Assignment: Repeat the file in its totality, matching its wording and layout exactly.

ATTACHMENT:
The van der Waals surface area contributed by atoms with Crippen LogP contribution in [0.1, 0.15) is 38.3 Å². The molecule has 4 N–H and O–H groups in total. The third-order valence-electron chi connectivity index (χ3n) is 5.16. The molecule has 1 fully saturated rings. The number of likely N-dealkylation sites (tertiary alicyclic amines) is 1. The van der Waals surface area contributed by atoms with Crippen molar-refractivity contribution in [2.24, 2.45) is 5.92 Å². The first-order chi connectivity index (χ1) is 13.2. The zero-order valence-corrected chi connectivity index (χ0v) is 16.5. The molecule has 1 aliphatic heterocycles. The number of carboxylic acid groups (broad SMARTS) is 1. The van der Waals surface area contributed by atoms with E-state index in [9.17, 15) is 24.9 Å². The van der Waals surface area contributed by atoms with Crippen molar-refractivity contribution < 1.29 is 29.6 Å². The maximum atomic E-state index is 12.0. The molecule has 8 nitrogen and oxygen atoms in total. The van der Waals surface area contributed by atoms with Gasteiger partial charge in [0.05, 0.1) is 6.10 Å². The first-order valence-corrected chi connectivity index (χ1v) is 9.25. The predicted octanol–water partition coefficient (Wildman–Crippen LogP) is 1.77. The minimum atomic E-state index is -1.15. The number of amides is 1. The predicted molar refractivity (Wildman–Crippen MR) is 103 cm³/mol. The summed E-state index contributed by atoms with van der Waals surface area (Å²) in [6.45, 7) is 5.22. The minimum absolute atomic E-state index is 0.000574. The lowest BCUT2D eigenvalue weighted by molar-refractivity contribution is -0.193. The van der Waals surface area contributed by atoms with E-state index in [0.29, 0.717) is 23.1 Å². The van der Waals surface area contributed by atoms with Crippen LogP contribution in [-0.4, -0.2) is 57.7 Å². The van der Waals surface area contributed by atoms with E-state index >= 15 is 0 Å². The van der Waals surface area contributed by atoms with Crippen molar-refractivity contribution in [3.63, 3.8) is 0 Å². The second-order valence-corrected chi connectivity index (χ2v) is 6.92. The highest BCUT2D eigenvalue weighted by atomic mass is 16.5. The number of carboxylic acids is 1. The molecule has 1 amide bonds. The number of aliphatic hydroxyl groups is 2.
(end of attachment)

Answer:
The van der Waals surface area contributed by atoms with Crippen LogP contribution in [0.1, 0.15) is 38.3 Å². The molecule has 4 N–H and O–H groups in total. The third-order valence-electron chi connectivity index (χ3n) is 5.16. The molecule has 1 fully saturated rings. The number of likely N-dealkylation sites (tertiary alicyclic amines) is 1. The van der Waals surface area contributed by atoms with Crippen molar-refractivity contribution in [2.24, 2.45) is 5.92 Å². The first-order chi connectivity index (χ1) is 13.2. The zero-order valence-corrected chi connectivity index (χ0v) is 16.5. The molecule has 1 aliphatic heterocycles. The number of carboxylic acid groups (broad SMARTS) is 1. The van der Waals surface area contributed by atoms with E-state index in [9.17, 15) is 24.9 Å². The van der Waals surface area contributed by atoms with Crippen molar-refractivity contribution < 1.29 is 29.6 Å². The maximum atomic E-state index is 12.0. The molecule has 8 nitrogen and oxygen atoms in total. The van der Waals surface area contributed by atoms with Gasteiger partial charge in [0.05, 0.1) is 6.10 Å². The first-order valence-corrected chi connectivity index (χ1v) is 9.25. The predicted octanol–water partition coefficient (Wildman–Crippen LogP) is 1.77. The minimum atomic E-state index is -1.15. The number of amides is 1. The predicted molar refractivity (Wildman–Crippen MR) is 103 cm³/mol. The summed E-state index contributed by atoms with van der Waals surface area (Å²) in [6.45, 7) is 5.22. The minimum absolute atomic E-state index is 0.000574. The lowest BCUT2D eigenvalue weighted by molar-refractivity contribution is -0.193. The van der Waals surface area contributed by atoms with E-state index in [0.29, 0.717) is 23.1 Å². The van der Waals surface area contributed by atoms with Crippen LogP contribution in [-0.4, -0.2) is 57.7 Å². The van der Waals surface area contributed by atoms with E-state index >= 15 is 0 Å². The van der Waals surface area contributed by atoms with Crippen molar-refractivity contribution in [3.63, 3.8) is 0 Å². The second-order valence-corrected chi connectivity index (χ2v) is 6.92. The highest BCUT2D eigenvalue weighted by atomic mass is 16.5. The number of carboxylic acids is 1. The molecule has 1 amide bonds. The number of aliphatic hydroxyl groups is 2.